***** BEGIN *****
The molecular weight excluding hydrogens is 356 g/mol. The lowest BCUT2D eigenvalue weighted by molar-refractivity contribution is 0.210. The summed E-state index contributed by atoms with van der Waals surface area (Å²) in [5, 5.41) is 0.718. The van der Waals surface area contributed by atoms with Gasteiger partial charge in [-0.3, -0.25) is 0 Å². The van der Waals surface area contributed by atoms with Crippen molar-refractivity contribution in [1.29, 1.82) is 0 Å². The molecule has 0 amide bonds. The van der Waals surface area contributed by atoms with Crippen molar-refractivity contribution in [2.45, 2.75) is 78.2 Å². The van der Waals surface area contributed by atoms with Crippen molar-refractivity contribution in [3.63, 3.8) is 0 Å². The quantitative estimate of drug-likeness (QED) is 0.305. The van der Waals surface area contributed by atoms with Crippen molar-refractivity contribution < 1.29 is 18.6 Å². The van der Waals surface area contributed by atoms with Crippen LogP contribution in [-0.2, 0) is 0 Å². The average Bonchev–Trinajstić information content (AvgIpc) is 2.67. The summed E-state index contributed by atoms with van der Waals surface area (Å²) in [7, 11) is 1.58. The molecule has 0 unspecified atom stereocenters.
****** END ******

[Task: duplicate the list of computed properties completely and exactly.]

The molecular weight excluding hydrogens is 356 g/mol. The lowest BCUT2D eigenvalue weighted by molar-refractivity contribution is 0.210. The summed E-state index contributed by atoms with van der Waals surface area (Å²) in [5, 5.41) is 0.718. The van der Waals surface area contributed by atoms with Gasteiger partial charge in [-0.3, -0.25) is 0 Å². The van der Waals surface area contributed by atoms with Crippen molar-refractivity contribution in [1.29, 1.82) is 0 Å². The molecule has 0 amide bonds. The van der Waals surface area contributed by atoms with Crippen molar-refractivity contribution in [2.45, 2.75) is 78.2 Å². The van der Waals surface area contributed by atoms with Crippen molar-refractivity contribution in [3.63, 3.8) is 0 Å². The quantitative estimate of drug-likeness (QED) is 0.305. The van der Waals surface area contributed by atoms with Crippen molar-refractivity contribution < 1.29 is 18.6 Å². The van der Waals surface area contributed by atoms with Crippen LogP contribution in [-0.2, 0) is 0 Å². The average Bonchev–Trinajstić information content (AvgIpc) is 2.67. The summed E-state index contributed by atoms with van der Waals surface area (Å²) in [7, 11) is 1.58. The molecule has 0 unspecified atom stereocenters.